Until February 26th, Movies & Munchies is taking on Academy Award nominated films and proposing food to eat while viewing. Midnight in Paris was a tough one. First, I don’t want to cook French food, it seems hard. I just watched Julia & Julia again and it still seems hard. Second, the most popular item I found from the Parisian world of 1920 was the Mimosa. While it was seriously tempting to mix myself a cocktail, photograph the drink and call it a day, I knew that would be cheating. Before I show you what I made, let’s read a bit about Woody Allen’s Oscar nominated flick.
Midnight in Paris
Starring: Owen Wilson, Rachel McAdams and Marion Cotillard
Directed by: Woody Allen
Have you ever daydreamed or pined for the ability to live in another era? Convinced, that the time you would like to be transported back to was THE “golden age?” Maybe your ideal time would have been the 1960’s, a decade where the ideals of the 1940’s and 50’s were questioned and historical changes in the United States happened faster than any decade before. Where music, free love and an open door to recreational drugs ruled the world.
In contrast, that decade included many assassinations of notable figures, a terrible and questionable war and set the tone for some major social and family deconstruction that the country is still recovering from 50 years later. Needless to say, for every golden age, there are a few blemishes.
Midnight in Paris is set in modern day Paris, where a vacationing couple from Los Angeles, who are engaged to be married, are both looking for something more. The main character Gil, played by Wilson, as a more likeable, enthusiastic and less whiney version of Woody Allen, is a writer obsessed with the 1920’s, a decade when he believes writers and artists were kings. For reasons I won’t divulge, Gil gets to visit his idealized time and based on the who’s who of legendary characters he meets; Ernest Hemingway, F. Scott Fitzgerald, Pablo Picasso and Salvador Dali (to name a few), he may be right about his assertions! While the characters aren’t left with a lot to do, it is exciting to watch them come in and out of the film, the whole time you are wondering, who will be next? This is a film about romance or more specifically, the romanticized gesture that a life different than our own would somehow be better.
Woody Allen’s films tend to be very polarizing; people either love them or hate them. Whether this means they are really good or really bad or just that he makes films with narrow appeal, the jury is still out. The last Woody Allen film I thoroughly enjoyed was Match Point. The clever plot and unassuming storyline of that film built up perfectly into a tense crescendo of disbelief and uneasy excitement; completely not something I would expect Allen could accomplish based on his past filmography. Match Point was nominated for the Best Original Screenplay Oscar in 2005. Midnight in Paris, has been nominated for four Academy Awards including, Best Picture, Best Director as well as Best Original Screenplay. The similarities of the two films is subtle but apparent; both are set in European countries, both have despicable characters that reflect modern thinking and behavior and both center around a search for fleeting happiness. The biggest difference between the two is how the main characters carry themselves and the means in which they use to find their way through what is before them.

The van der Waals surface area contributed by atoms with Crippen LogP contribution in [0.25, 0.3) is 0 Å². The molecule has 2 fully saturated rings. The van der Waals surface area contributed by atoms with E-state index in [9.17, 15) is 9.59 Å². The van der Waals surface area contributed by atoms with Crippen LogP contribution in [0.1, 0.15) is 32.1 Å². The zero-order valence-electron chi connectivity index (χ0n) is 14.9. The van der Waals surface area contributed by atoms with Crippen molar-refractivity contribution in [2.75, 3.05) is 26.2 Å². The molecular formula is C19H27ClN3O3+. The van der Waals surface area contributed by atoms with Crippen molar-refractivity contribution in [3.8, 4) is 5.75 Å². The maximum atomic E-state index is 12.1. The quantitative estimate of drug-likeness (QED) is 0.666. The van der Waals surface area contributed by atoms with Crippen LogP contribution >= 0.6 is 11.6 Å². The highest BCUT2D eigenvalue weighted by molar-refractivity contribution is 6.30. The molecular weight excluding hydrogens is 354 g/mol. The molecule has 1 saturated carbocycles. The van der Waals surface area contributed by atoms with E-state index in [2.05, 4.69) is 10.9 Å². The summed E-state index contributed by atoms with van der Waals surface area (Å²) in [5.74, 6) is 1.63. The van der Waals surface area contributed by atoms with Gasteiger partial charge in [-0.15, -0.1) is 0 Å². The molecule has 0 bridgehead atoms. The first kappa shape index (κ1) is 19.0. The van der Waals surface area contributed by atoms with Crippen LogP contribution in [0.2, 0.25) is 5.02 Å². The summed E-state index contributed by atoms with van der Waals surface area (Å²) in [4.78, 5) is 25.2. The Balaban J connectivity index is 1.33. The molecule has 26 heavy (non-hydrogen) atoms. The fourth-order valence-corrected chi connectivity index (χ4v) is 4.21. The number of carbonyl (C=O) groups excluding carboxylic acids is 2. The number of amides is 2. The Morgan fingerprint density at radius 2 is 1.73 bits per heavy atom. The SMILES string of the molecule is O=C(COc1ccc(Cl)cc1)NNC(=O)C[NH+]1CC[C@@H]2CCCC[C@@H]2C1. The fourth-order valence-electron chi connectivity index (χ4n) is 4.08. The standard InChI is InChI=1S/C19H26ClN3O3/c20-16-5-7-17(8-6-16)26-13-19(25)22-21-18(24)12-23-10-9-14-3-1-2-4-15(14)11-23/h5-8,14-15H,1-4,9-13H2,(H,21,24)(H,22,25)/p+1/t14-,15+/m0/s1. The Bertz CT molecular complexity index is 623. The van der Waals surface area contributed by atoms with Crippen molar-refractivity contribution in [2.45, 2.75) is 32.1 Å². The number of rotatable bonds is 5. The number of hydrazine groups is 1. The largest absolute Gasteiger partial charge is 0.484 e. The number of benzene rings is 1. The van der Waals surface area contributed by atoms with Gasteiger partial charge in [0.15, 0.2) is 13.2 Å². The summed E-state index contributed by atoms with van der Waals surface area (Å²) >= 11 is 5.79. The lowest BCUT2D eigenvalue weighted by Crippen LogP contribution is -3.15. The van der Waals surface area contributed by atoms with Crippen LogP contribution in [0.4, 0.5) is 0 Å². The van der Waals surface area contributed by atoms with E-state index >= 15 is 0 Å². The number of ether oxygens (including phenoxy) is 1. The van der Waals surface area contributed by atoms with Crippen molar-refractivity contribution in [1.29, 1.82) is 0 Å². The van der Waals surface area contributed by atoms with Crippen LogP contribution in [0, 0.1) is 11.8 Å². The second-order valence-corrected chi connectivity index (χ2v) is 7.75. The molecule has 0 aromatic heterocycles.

Midnight in Paris is beautifully shot on location and the supporting staff combined with the set pieces, costumes and incredible jazz-infused soundtrack will easily transport you to another time and place. By the time the credits roll, you will be calling your travel agent, visiting a local museum, or at the very least heading to your local bookstore for some literary classics. Hopefully you will come out of the film realizing that, while the past is a grand place to visit, we shouldn’t underestimate the moments in front of us or under appreciate the time we live in now, because it is all what you make of it.
California Croque Madame
As you will see, I went for California invading France (without wine). The fatty Croque Madame is typically a melted ham sandwich with Gruyère oozing over the bread and covered with a fried or poached egg. I first learned about the Croque Madame at my favorite local breakfast spot, Sideboard. There is an eggless version, called the Croque Monsieur. I was given the lowdown on both sandwiches by my dear friend with the double-threat English major/Lawyer Juliet. I’m always learning new words from her, she’s awesome.
So, to add a bit of Hollywood to the Croque Madame, I tossed in some spinach and avocado. Nothing says California like green produce, I guess! The best way to create a melted cheese and ham opened face sandwich, is in the broiler. Just don’t go do a load of laundry while you wait, you will end up burning your food to a crisp. Every single time. Mom, are you reading this?
So, that’s what to eat while you get cozy on the couch and watch Midnight in Paris. Juliet, you would love this movie. She loves all things British, and France is close to England, so I’m gonna go out on a limb with the recommendation. Happy Friday Eve!